I Got The Bower! Ui Dependency Management With Bower

I have been getting my learn on as of late, recently reaching a milestone on a CRM tool for the Ovarian Cancer National Alliance; Now I have all this free time to explore new and fascinating things. Enter Research Bug, a web app my buddy and I are working on to streamline the white hot UX research process.

Enough back story! This post is about using Bower to manage the dependencies of the UI assets. I may change this as I explore rapid deployment options, but for now it works well. Here is how you can use it in a clean way:

Install Bower

Make sure you have node.

npm install bower -g

Create a component.json file

This file will store all your dependencies; here is mine as an example:

  "name": "Research Bug",
  "main": [
  "dependencies": {
    "jquery": "~1.8.3",
    "jquery-ui": "~1.9.2",
    "bootstrap.css": "~2.1.1"

Create a .bowerrc file

I have a public directory for my web-root, and typically bower would put your ui dependencies in a components folder in the project root. If you want to change that, create a .bowerrc file in the project root. For example:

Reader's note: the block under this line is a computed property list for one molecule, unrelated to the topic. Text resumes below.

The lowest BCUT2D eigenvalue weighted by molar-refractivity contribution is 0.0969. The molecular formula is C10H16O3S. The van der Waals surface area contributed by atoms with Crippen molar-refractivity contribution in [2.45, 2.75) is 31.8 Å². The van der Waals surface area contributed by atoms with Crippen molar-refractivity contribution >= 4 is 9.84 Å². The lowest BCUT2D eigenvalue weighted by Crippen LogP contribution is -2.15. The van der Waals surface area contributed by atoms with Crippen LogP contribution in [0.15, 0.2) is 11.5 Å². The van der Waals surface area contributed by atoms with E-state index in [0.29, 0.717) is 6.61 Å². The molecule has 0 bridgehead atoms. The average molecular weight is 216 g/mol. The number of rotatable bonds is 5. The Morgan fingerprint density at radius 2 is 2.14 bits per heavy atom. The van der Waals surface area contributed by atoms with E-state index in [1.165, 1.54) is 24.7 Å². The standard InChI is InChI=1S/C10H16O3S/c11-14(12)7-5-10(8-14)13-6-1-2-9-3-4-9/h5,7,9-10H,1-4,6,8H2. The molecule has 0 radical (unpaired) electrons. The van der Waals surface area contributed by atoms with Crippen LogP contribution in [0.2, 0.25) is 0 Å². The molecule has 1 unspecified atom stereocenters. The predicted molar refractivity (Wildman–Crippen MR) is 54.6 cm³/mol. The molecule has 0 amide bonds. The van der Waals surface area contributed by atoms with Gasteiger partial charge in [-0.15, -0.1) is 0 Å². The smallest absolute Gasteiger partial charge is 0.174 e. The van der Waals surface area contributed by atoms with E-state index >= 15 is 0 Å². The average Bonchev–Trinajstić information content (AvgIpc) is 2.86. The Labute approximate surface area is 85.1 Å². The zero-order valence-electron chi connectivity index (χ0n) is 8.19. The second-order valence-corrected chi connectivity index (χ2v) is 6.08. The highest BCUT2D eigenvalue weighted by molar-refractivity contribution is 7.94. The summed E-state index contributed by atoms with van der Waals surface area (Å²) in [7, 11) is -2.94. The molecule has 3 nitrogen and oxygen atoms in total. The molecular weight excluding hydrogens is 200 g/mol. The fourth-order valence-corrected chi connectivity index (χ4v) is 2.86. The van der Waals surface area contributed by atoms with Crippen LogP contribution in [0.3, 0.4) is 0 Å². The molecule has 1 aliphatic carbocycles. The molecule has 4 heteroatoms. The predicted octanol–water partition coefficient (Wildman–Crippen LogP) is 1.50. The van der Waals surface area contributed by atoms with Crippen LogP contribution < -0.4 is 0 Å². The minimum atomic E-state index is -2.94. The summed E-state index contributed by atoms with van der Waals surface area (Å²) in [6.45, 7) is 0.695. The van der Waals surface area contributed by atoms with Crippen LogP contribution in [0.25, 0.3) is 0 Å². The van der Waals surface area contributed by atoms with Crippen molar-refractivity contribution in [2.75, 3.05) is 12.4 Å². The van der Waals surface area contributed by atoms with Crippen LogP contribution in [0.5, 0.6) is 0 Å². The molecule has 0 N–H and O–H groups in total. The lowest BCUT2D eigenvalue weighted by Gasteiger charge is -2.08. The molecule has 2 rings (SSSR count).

"directory" : "public/components",
  "json"      : "component.json"

Now all my dependencies are in public/components where I want them. Hot.

Install your dependencies!

This one is simple:

bower install

Now, you can just throw something like this bad boy in your file/template/layout, and you are ready to rock and roll:

<link rel="stylesheet" type="text/css" href="/components/bootstrap.css/css/bootstrap.min.css" />

Bonus: Travis this to the hilt.

I was pleasantly surprised at how clean this integrated is with travis ci; all I had to do was add these relevant items into my travis.yml file:

    - npm install bower -g
    - bower install

If you enjoyed reading this or learned something, please consider sharing via , , or . Thanks!

If you enjoyed this article, you might like others related to the Software interest.